So this is a much bigger issue that it portends to be in the thread opening.

    This man was given a voice on our BBC January 2nd, on just this issue. His insight is worthwhile.

  5. avatar
    Mihai Petru Ceuca

    no governments extra-control ! government=not “it”, but “them”=politicians! will you trust them with that ?

  6. avatar

    no governments extra-control ! government=not “it”, but “them”=politicians! will you trust them with that ?

  7. avatar
    Maija Dravnieks

    The computer as a library , all deserve to have mind freedom… It’s just the yuck that make for wonder , which falls to opinion.

  8. avatar
    Panos Kontogiannis

    European politicians are very resourceful when they want to spend the taxpayers money. No thanks! We do not need another agency to protect us from the previous agencies wrongdoing. Each one of us should take care of his/hers privacy. I vote for a “as small as possible goverment and very low taxes”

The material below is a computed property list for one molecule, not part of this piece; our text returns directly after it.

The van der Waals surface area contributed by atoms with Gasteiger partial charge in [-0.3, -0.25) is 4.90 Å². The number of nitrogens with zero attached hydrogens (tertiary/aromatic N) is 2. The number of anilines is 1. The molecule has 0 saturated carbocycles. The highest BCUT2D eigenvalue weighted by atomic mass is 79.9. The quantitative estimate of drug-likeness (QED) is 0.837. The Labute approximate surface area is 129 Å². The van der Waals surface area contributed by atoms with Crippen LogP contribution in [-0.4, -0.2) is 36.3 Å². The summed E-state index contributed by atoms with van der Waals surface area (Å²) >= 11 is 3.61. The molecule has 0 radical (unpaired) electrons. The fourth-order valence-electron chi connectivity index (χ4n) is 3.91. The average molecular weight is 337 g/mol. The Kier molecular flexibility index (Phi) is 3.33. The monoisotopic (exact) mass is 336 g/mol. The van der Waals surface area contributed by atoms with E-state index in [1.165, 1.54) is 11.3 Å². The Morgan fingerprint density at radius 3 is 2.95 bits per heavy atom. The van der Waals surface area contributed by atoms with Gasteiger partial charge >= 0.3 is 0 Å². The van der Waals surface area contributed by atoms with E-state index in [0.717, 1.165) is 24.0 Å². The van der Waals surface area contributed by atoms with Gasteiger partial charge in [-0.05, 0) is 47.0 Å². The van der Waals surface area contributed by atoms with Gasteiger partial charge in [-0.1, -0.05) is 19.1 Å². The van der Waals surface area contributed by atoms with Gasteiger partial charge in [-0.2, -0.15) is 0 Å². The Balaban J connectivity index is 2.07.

9. avatar
    James Stevens

    Probably the biggest threat to us is from the Government and the EU, any online threat trifles in comparison.

  10. avatar
    Olivier Laurent

    So far the biggest threat you could face online are governements (ask Snowden if you need more detail).

  11. avatar
    Tarquin Farquhar

    The general public should protect their own online interests – END OF!

  12. avatar
    Peter Morrison

    There are many ways to protect the internet, and privacy in the use of it. These are continuing to be developed. Because of its structure it can never be centrally controlled.

  13. avatar

    Who can best protect the public interest online?

    That’s a no brainer. The Law. And the different colour “hats” (hackers) :)